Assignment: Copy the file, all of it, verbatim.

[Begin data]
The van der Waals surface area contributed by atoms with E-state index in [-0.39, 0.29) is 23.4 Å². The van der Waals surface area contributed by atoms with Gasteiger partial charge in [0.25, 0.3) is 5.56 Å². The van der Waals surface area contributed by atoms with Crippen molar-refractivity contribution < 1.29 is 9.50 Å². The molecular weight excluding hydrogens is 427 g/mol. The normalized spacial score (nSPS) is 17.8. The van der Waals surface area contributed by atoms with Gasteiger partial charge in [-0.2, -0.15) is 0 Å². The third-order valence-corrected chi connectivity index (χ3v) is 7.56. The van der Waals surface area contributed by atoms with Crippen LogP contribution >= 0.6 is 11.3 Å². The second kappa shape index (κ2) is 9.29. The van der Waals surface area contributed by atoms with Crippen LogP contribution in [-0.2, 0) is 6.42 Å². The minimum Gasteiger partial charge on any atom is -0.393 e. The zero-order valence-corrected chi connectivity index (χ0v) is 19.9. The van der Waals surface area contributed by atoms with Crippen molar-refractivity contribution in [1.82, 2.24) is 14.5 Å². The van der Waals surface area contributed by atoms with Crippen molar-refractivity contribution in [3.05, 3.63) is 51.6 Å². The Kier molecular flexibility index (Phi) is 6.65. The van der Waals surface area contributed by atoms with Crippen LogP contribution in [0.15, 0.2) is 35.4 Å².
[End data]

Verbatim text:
The van der Waals surface area contributed by atoms with E-state index in [-0.39, 0.29) is 23.4 Å². The van der Waals surface area contributed by atoms with Gasteiger partial charge in [0.25, 0.3) is 5.56 Å². The van der Waals surface area contributed by atoms with Crippen molar-refractivity contribution < 1.29 is 9.50 Å². The molecular weight excluding hydrogens is 427 g/mol. The normalized spacial score (nSPS) is 17.8. The van der Waals surface area contributed by atoms with Gasteiger partial charge in [-0.2, -0.15) is 0 Å². The third-order valence-corrected chi connectivity index (χ3v) is 7.56. The van der Waals surface area contributed by atoms with Crippen LogP contribution >= 0.6 is 11.3 Å². The second kappa shape index (κ2) is 9.29. The van der Waals surface area contributed by atoms with Crippen LogP contribution in [-0.2, 0) is 6.42 Å². The minimum Gasteiger partial charge on any atom is -0.393 e. The zero-order valence-corrected chi connectivity index (χ0v) is 19.9. The van der Waals surface area contributed by atoms with Crippen molar-refractivity contribution in [1.82, 2.24) is 14.5 Å². The van der Waals surface area contributed by atoms with Crippen molar-refractivity contribution in [3.05, 3.63) is 51.6 Å². The Kier molecular flexibility index (Phi) is 6.65. The van der Waals surface area contributed by atoms with Crippen LogP contribution in [0.15, 0.2) is 35.4 Å².